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GraphQL Custom Scalar specifications

GraphQL Custom Scalar specifications

by Andreas Marek, Donna Zhou

We are very happy to announce the official home for contributed GraphQL custom scalar specifications at scalars.graphql.org.

You are welcome to contribute custom scalar specifications (abbreviated as “specs”). Once your spec is merged in, it will be hosted at scalars.graphql.org/<GitHub-username>/<specification-name>. See how to contribute on the contribution guide.

Our first contributed spec is for DateTime. You can point users to the spec’s URL with the built-in @specifiedBy directive in your GraphQL schema.

scalar DateTime
  @specifiedBy(url: "https://scalars.graphql.org/andimarek/date-time")

Elevating the GraphQL type system with custom scalars

Custom scalars have been part of the GraphQL spec since day one. They have the unique ability to extend the GraphQL type system with custom types. While custom scalars are powerful, they were more like a black box for the consumers of the API.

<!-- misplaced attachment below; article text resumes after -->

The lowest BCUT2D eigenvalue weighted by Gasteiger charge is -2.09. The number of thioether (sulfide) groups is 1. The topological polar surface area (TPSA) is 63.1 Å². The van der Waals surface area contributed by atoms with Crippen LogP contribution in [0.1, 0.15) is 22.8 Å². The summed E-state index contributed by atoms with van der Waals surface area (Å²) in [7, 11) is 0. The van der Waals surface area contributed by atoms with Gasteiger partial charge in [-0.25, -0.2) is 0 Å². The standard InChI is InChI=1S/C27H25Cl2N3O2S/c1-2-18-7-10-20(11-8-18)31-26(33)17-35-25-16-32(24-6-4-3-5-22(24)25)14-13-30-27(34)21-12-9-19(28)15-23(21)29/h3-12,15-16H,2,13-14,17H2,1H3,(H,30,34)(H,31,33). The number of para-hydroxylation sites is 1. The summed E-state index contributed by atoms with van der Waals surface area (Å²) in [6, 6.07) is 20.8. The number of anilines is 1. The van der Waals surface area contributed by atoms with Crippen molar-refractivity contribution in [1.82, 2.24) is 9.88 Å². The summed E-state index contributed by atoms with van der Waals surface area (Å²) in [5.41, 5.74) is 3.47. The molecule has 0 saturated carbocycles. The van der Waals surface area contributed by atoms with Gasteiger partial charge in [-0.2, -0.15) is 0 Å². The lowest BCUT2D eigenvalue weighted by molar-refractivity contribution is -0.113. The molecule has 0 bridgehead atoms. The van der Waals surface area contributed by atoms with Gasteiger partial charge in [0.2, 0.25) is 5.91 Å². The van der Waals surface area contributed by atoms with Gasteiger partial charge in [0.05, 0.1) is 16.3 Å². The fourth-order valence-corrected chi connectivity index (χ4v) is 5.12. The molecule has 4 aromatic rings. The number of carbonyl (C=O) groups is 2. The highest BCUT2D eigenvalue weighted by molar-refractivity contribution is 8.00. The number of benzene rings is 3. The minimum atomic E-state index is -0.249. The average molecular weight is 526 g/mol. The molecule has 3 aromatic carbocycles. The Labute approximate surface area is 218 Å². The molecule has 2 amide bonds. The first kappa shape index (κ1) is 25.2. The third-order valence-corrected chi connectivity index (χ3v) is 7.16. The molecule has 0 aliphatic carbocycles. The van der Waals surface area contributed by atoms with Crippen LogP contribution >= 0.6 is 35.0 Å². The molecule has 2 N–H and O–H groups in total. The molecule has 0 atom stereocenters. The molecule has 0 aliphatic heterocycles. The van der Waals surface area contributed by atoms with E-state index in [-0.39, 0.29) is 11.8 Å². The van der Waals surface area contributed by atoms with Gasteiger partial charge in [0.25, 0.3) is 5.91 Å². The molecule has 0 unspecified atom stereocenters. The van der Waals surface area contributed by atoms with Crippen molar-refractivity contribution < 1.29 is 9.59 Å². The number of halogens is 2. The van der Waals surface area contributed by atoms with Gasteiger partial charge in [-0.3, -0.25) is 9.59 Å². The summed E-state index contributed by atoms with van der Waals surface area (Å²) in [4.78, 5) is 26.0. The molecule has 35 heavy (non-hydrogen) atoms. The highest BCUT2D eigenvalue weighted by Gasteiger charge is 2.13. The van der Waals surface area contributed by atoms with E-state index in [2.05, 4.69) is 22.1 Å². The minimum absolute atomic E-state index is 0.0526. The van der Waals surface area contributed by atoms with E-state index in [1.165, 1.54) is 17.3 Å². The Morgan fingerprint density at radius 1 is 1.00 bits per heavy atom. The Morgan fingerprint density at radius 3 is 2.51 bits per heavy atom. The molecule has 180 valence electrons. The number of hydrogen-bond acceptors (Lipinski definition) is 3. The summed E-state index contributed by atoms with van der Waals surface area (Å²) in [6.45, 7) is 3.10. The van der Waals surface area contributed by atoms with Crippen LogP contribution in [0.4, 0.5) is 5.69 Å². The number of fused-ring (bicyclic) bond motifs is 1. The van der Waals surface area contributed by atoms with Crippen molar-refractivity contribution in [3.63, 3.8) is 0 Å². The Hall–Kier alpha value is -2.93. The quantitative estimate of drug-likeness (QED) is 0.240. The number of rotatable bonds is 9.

Originally, it was very hard for consumers to understand custom scalars as a GraphQL schema did not provide any information apart from its name. For example, it was difficult to understand the exact format of a DateTime custom scalar. It was also difficult to know whether the DateTime custom scalar in API A was exactly the same as the DateTime in API B.

We added the built-in @specifiedBy directive some time ago, which assigns a URL for the spec of a custom scalar. This provides a standard way to document custom scalars. The @specifiedBy directive is also introspectable.

However, we have since learned that this was not enough. The burden of writing a custom scalar specs and hosting them was left for each API itself to solve.

With the custom scalar spec project, we provide templates for writing custom scalar specs and also host the specs at a GraphQL Foundation owned domain scalars.graphql.org. This greatly reduces the effort to clearly document and share your custom scalar specs.

Our hope is that this enables an ecosystem of clearly documented custom scalars and eliminates the need to reinvent popular ones again and again. Ultimately, a popular enough custom scalar will be practically indistinguishable from the built-in ones and elevate the GraphQL type system.

Get involved!

See how to contribute a custom scalar spec on the contribution guide.

If you have any comments or questions, please open an issue on the graphql-scalars GitHub repository.